This is a challenging and ambitious project, and the works reviewed in this chapter have made a significant contribution. However, I have argued there is more to do, and that an account that is critical, processual and relational might help advance the project further.
A critical account is attentive to discursive and material power, and the new forms of uneven spatial development that are the outcome of policy mobility. In arguing for a processual approach, I want to point to the risks and political consequences of failing to historicize our accounts of transformations in the education sector, or inadvertently allowing ourselves to be seduced by arguments that everything has changed and that now nothing is fixed in either meaning, sites or sources of power and authority.
Rather, our challenge must be to identify and trace out the sites, actors, institutions, scales, technologies of rule and consequences of the new assemblages of education policymaking and practice which increasingly include private forms of authority mobilized by powerful players. A processual account would be attentive to the new and different ways in which points of fixity, bordering and ordering are taking place in the education sector, as well as the changing spatiality of state power. And, like Allen and Cochrane, I do not believe that the state is not a presence in our everyday lives.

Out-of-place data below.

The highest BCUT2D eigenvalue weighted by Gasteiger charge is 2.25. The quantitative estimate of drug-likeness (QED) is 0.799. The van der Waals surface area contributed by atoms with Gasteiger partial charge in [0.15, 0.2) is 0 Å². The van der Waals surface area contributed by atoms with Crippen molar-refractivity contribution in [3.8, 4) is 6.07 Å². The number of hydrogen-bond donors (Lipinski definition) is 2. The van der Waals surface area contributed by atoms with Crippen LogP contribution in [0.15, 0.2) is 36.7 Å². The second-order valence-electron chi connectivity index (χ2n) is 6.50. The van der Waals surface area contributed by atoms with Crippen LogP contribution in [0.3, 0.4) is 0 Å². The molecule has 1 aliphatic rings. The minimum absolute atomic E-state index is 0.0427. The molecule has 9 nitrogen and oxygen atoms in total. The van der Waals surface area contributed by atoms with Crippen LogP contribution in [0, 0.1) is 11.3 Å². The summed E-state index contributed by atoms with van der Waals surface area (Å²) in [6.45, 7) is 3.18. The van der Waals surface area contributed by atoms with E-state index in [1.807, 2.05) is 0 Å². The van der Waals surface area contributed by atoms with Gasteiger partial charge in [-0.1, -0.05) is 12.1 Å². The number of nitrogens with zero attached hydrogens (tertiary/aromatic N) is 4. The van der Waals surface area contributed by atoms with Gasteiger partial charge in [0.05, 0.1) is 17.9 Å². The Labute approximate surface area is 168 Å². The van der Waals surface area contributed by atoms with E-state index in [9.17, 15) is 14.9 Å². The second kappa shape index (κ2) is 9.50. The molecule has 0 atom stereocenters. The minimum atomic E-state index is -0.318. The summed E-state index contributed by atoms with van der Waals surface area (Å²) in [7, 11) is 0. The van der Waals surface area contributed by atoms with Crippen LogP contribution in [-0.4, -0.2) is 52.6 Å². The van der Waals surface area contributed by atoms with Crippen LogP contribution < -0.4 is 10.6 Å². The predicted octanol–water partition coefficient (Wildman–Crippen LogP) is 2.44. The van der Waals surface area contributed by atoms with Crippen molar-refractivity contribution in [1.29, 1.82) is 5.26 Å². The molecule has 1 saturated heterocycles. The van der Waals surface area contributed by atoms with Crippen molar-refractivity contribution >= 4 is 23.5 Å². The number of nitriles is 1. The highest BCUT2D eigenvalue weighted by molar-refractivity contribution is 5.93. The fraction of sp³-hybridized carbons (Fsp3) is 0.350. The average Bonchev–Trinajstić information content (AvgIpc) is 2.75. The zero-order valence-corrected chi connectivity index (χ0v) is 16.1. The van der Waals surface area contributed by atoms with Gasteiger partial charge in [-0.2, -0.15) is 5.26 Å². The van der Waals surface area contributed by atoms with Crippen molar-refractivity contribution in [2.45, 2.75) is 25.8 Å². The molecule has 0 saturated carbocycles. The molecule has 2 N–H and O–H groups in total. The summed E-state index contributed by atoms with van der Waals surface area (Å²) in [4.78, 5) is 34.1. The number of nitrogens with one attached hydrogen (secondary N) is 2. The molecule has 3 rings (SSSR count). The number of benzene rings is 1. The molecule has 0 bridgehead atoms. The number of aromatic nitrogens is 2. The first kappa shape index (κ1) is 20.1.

Far from it! The state has increasingly acquired for itself a new range of scales from which to act, as well as new tools and means of governing. In combination, this new spatiality of state power strategically advances educational projects that shape the lives and subjectivities of each of us, albeit it in contested and mediated ways. Our analytic accounts of global education policy must also be relational in three senses, first in a strategic sense, in that policy is advanced in order to secure particular projects and interests. They overlap as well as interpenetrate one other. We see this very clearly at the current time with intense financialisation of the education section, on the one hand, and the attempt to construct education as a trading sector on the other.